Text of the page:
Domain Prices Set to Rise

The days of ever cheaper domain names may well be numbered, thanks to a newly-revised agreement between ICANN and online security provider VeriSign .

If ratified, the revised proposed agreement would end years of festering disagreement over domain names and related services between the Internet Corporation for Assigned Names and Numbers (ICANN) and VeriSign.

If all of this sounds a familiar, you would be correct. ICANN and VeriSign supposedly had reached a tentative deal along the same lines back in October. That deal was supposed to settle all outstanding issues between them.

VeriSign has been administering the .com domain name space on behalf of ICANN since it was awarded the contract in 2001. In 2004, VeriSign filed suit again ICANN, charging it with breach of contract issues stemming from VeriSign’s similar SiteFinder and waiting-list service (WLS).

The new settlement proposal runs for six-years and may allow for renewal in 2012 when it expires. Revisions in the new document, according to an ICANN statement, include, “the elimination of the proposed registry-level transaction fee (which would have been passed through directly to registrars) and a direct contribution from VeriSign in the form of significantly increased fixed registry-level fees (which VeriSign will not be permitted to pass through directly to registrars).”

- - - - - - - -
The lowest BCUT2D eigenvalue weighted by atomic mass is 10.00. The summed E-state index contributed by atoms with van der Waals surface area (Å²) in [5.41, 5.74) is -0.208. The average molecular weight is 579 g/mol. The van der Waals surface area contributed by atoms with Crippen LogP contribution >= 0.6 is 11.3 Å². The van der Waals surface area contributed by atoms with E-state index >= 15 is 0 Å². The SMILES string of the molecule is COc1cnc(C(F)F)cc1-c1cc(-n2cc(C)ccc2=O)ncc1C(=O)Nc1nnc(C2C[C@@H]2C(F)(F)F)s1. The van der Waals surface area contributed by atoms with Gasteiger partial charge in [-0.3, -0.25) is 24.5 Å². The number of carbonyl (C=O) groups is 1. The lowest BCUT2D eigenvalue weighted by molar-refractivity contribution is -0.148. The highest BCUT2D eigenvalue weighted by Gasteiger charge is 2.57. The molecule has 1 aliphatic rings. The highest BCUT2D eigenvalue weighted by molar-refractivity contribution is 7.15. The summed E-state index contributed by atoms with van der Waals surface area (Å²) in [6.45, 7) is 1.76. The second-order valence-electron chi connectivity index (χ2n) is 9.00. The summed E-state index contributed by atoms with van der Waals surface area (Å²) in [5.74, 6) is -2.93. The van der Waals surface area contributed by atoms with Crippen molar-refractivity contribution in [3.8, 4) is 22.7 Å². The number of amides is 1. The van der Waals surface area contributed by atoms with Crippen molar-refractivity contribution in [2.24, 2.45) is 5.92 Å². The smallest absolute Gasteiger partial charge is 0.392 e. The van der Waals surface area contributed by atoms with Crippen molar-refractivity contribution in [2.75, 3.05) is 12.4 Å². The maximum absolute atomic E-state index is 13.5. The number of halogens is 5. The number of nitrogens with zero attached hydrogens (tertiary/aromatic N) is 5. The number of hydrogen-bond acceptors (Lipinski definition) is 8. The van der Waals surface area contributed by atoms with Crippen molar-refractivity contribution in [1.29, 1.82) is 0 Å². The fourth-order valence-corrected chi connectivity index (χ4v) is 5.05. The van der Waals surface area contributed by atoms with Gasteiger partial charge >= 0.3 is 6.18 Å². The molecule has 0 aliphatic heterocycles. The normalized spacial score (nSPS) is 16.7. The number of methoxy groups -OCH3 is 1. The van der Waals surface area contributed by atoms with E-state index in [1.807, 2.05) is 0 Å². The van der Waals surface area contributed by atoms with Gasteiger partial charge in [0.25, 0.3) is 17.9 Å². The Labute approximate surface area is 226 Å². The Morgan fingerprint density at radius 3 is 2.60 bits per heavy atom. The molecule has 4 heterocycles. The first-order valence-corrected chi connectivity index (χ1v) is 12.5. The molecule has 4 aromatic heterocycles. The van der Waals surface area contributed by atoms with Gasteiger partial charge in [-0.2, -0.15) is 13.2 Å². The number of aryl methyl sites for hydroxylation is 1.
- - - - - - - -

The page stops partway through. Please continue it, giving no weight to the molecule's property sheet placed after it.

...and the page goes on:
The new agreement is also supposed to set limits on how often and how much VeriSign can raise wholesale domain name prices.

The proposed settlement would allow a 7 percent increase in any of four of the next six year, to be charged by VeriSign for domains beginning in 2007. The deal allows includes provision that could potentially allow VeriSign to levy the increases even in the two years where it is not officially supposed to have an increase.

The proposed agreement specifies that VeriSign may raise price of a domain, “by an amount sufficient to cover any additional incremental costs incurred during the term of the Agreement due to the imposition of any new Consensus Policy or documented extraordinary expense resulting from an attack or threat of attack on the Security or Stability of the DNS.”

The revised deal is already drawing criticism. The Coalition for ICANN Transparency (CFIT) has stated that in their view, “little has changed.”

CFIT, together with The World Association of Domain Name Developers (WADND), opposed the prior settlement proposal with a lawsuit.

CFIT alleges that the original deal does require economic justification for price increases. Furthermore, CFIT argued that the deal could enable VeriSign to “expand its registry services, using its monopoly of the .com database to annex already competitive markets.”

The group also took issue with the terms of the agreement, which CFIT said would exist, “in near-perpetuity under presumptive renewal terms.”

John Berard, spokesperson for CFIT, said those objections remain. “The process dictated by the ICANN board to take public comment, renegotiate with VeriSign and come back to the community has led us in a circle to where we started.”

For now, the revised deal is nothing more than a proposal. The public comment period runs until February 20th.

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